“Are we going in there? Into that golden light?”

“No.” One of the other grasses sighed. “We will be in the stable. Soon the animals will eat us and we will die.”

The little piece of grass shook its stalk. “I don’t believe that. Something else will happen to us — something wonderful. We were made for another reason. I just know it.”

Then, a man gathered the grasses and spread them in a manager. “There. In the morning, the animals will have a feast.”

The grasses all whimpered and told each other goodbye. All except the little piece of grass.

In the middle of the night, strange noises woke the grasses. A donkey came in with a man and a woman. She groaned and huffed deep breaths. His voice was soothing and calm. Then, after a while, a third voice sounded—a soft babbling. It came from a very small human.

The woman took off her shawl, wrapped the wiggly baby in it and laid it on top of the Little Grass and the others. Immediately a warm glow spread through them. They became soft again, not stiff and scratchy.

“Oh, “Little Grass began to smile. “He has made us alive again.”

They wrapped their stalks around this child to keep him warm.

The grasses heard beautiful voices singing from above. Day and night, people came to look at the baby hugged by the grasses. They bowed and worshiped him as his parents stood by smiling.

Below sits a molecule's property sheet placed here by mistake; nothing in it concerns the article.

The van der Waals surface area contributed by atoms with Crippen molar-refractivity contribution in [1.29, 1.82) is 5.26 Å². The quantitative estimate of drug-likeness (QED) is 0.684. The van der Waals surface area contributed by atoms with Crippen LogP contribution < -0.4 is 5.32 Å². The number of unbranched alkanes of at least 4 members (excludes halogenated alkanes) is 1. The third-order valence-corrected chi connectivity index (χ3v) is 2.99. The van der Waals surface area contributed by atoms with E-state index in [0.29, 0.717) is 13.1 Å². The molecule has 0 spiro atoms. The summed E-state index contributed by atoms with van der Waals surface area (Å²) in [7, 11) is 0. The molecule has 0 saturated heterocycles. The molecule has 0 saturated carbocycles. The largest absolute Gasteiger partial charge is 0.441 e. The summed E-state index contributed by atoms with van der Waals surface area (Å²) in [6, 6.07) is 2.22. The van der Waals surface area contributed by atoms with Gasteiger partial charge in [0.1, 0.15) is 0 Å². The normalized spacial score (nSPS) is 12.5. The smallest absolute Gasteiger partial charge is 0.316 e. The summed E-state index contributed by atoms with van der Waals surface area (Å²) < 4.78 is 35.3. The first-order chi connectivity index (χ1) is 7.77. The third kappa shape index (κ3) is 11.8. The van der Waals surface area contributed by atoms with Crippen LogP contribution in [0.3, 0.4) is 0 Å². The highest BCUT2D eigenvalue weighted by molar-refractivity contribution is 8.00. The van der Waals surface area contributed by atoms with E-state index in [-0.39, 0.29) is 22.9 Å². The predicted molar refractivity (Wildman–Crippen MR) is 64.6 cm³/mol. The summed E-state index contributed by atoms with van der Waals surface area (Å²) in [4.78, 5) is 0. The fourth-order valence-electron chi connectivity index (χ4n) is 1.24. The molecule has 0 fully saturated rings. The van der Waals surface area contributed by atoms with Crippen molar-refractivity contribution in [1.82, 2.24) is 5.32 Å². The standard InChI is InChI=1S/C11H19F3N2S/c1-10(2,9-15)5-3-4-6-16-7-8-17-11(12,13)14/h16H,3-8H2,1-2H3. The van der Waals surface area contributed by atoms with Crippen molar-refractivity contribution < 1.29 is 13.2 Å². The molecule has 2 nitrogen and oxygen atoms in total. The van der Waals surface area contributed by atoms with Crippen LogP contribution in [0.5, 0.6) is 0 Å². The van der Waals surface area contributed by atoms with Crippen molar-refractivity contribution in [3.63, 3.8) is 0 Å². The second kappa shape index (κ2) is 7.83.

“Praise be to God He found us this dry stable and these warm, soft grasses in which to lay his son, Jesus. “ The man gazed down at the grasses.

The people all echoed him. “Praise be to God for the stable and the grasses.”

A small amount of moisture left deep inside Little Grass formed into a drop, like a tear of joy.

“See, I knew we had a special purpose.”

The other grasses glowed with happiness and cuddled themselves around this child of God and worshipped him the only way they could — just by being there for His use.

For Scripture says… I raised you up for this very purpose, that I might display my power in you and that my name might be proclaimed in all the earth. Romans 9:17

May The Lord bless you this Christmas and reveal His purpose for you in the upcoming year.                    

  Julie B Cosgrove

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Here is my Christmas story for 2015.  May Christ bring you a deeper peace this season. Julie Cosgrove.

00436172Plenty of Room

            Julie B Cosgrove            

Janice Hanson huffed through her bangs. How dare the caterer cancel two days before the biggest Christmas event of the season? Sure, her son’s car had been T-boned by a drunk driver, but it is not as if she had to keep vigil by his hospital bed. He lay in a medically induced coma for Heaven’s sake. She stomped through the marbled floor foyer, her stilettos clicking like flamenco castanets. Well, she’d better get her money back. The menu had cost her plenty.